Posts tagged imaging
Terrapattern provides an open-ended interface for visual query-by-example. Simply click an interesting spot on Terrapattern’s map, and it will find other locations that look similar. Our tool is ideal for locating specialized ‘nonbuilding structures’ and other forms of soft infrastructure that aren’t usually indicated on maps. It’s an open-source tool for discovering “patterns of interest” in unlabeled satellite imagery—a prototype for exploring the unmapped, and the unmappable.
Gasping for oxygen in the noxious air that so often enshrouds northern China is never pleasant. What really twists the knife is that the state media often refer to it simply as “fog,” not pollution, as though it came wafting in on a zephyr, and wasn’t belched by a smokestack in Hebei. Well here’s some vindication for anyone who ever found this annoying. The Chinese government has realized that whatever it is clogging the atmosphere, it’s rendering government surveillance cameras ineffective (paywall), reports the South China Morning Post. Since that compromises national security, the government has hired two teams of scientists to come up with a fix, says the newspaper. But one reason they’re flummoxed by their assignment is that the haze is not simply “fog,” says Yang Aiping, a digital imaging expert and leader of one of the teams.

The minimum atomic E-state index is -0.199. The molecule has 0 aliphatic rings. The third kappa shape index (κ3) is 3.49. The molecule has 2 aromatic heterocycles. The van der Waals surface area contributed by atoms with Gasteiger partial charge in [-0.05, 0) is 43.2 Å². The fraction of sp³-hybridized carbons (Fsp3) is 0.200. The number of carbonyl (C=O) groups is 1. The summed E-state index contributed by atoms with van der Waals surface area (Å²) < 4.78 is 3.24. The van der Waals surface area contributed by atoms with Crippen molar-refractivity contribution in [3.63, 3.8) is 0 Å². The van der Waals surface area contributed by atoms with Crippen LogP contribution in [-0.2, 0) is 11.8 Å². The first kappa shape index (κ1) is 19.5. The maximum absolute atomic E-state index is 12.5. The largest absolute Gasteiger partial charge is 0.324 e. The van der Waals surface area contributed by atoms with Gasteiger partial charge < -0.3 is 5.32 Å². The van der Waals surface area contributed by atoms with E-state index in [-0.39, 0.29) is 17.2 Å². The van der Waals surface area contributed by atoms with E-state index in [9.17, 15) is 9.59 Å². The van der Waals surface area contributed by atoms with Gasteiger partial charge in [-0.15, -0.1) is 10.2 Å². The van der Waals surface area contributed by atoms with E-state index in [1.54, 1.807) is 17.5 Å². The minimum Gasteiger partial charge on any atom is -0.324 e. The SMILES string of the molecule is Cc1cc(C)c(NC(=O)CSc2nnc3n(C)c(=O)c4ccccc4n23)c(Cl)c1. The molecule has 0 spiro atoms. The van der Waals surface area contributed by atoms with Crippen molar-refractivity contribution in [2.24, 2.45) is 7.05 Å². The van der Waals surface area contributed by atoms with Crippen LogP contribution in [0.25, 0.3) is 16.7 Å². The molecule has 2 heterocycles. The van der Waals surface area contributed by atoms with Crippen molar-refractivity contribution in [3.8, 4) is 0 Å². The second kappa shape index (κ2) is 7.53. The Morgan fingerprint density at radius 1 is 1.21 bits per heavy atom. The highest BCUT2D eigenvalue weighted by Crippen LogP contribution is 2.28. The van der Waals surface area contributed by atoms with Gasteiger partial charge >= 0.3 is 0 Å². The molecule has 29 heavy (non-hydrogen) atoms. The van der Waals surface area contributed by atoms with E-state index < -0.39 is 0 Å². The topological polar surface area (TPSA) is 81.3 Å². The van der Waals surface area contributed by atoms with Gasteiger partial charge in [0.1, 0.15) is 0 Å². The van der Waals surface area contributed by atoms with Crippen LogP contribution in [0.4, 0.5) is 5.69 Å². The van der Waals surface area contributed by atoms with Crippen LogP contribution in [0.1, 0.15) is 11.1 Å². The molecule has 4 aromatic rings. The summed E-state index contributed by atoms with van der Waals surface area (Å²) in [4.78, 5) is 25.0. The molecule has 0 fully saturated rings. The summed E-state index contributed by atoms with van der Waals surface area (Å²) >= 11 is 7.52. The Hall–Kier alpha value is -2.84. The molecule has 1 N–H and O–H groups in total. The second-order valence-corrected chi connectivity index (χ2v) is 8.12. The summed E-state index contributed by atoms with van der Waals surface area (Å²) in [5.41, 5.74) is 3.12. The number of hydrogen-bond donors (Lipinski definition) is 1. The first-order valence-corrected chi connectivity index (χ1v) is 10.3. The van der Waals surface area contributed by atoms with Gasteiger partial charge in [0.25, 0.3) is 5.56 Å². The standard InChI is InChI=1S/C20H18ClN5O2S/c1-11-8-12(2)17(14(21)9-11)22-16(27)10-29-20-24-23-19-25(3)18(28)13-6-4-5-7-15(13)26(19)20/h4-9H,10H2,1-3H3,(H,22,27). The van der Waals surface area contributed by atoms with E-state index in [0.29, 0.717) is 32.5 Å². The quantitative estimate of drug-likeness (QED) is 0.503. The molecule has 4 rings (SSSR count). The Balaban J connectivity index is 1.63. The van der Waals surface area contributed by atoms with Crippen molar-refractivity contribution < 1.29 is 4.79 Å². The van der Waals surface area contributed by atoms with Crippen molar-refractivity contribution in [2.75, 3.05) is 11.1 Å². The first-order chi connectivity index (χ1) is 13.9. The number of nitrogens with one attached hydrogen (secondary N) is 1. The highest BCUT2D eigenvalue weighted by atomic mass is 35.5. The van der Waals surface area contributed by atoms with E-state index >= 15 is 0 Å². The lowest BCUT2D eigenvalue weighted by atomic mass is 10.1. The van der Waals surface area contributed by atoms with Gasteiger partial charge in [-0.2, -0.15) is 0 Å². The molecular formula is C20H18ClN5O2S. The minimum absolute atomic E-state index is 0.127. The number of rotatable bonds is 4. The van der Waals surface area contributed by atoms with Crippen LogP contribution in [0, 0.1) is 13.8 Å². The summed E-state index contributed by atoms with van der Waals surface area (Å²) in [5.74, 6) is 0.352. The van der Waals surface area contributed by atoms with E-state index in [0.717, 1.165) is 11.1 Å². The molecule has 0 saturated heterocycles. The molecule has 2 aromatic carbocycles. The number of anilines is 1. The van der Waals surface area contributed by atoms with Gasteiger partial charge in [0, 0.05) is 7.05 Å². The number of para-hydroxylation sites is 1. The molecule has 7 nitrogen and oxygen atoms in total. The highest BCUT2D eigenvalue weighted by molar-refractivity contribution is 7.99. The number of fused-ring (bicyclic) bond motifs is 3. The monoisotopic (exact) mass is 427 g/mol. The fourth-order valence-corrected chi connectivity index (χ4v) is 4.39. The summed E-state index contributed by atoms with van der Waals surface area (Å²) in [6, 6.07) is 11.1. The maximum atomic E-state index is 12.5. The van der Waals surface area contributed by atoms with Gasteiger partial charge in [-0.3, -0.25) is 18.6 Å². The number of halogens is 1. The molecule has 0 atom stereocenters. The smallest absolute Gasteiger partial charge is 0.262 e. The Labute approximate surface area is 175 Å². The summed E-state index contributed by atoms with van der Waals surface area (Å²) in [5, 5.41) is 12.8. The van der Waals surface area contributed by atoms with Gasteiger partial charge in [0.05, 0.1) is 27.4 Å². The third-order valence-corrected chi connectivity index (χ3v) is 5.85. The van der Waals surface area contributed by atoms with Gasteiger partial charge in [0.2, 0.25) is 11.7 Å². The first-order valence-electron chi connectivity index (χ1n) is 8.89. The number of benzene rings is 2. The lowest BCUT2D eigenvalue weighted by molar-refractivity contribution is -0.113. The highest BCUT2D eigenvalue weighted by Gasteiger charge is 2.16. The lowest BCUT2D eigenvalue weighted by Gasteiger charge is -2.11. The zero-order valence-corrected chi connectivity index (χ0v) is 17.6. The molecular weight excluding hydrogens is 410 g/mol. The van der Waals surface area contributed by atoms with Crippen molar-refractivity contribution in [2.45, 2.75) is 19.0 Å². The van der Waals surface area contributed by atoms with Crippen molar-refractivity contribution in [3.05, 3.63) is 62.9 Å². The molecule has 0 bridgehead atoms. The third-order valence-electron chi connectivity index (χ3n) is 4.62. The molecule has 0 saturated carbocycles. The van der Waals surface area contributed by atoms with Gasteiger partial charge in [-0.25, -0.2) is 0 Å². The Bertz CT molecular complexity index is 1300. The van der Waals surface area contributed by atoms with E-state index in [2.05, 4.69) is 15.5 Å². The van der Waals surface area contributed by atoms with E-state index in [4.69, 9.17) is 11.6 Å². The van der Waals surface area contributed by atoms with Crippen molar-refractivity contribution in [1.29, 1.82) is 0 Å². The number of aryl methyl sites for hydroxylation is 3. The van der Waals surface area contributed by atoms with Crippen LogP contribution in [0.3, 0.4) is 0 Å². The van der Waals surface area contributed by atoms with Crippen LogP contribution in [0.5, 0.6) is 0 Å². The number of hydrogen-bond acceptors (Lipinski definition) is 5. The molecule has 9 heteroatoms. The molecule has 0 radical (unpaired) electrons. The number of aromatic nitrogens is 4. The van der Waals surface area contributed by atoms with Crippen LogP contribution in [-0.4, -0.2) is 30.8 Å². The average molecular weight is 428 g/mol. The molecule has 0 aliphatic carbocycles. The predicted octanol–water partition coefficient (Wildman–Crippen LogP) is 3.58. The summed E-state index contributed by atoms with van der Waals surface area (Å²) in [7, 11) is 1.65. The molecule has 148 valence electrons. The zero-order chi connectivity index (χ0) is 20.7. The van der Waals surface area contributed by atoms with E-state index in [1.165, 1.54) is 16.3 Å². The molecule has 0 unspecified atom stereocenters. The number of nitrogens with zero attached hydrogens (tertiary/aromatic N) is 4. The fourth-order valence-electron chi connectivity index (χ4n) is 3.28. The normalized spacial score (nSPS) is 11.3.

Although I am truly fascinated by what sorts of optical landmarks might yet be developed for field-testing the optical capabilities of drones, as if the world might soon be peppered with opthalmic infrastructure for self-training autonomous machines, it is also quite intriguing to realize that these calibration targets are, in effect, ruins, obsolete sensory hold-overs from an earlier age of film-based cameras and less-powerful lenses. Calibrating nothing, they are now just curious emblems of a previous generation of surveillance technology, robot-readable hieroglyphs whose machines have all moved on.
A Colloidal Display (via http://96ochiai.ws/colloidaldisplay)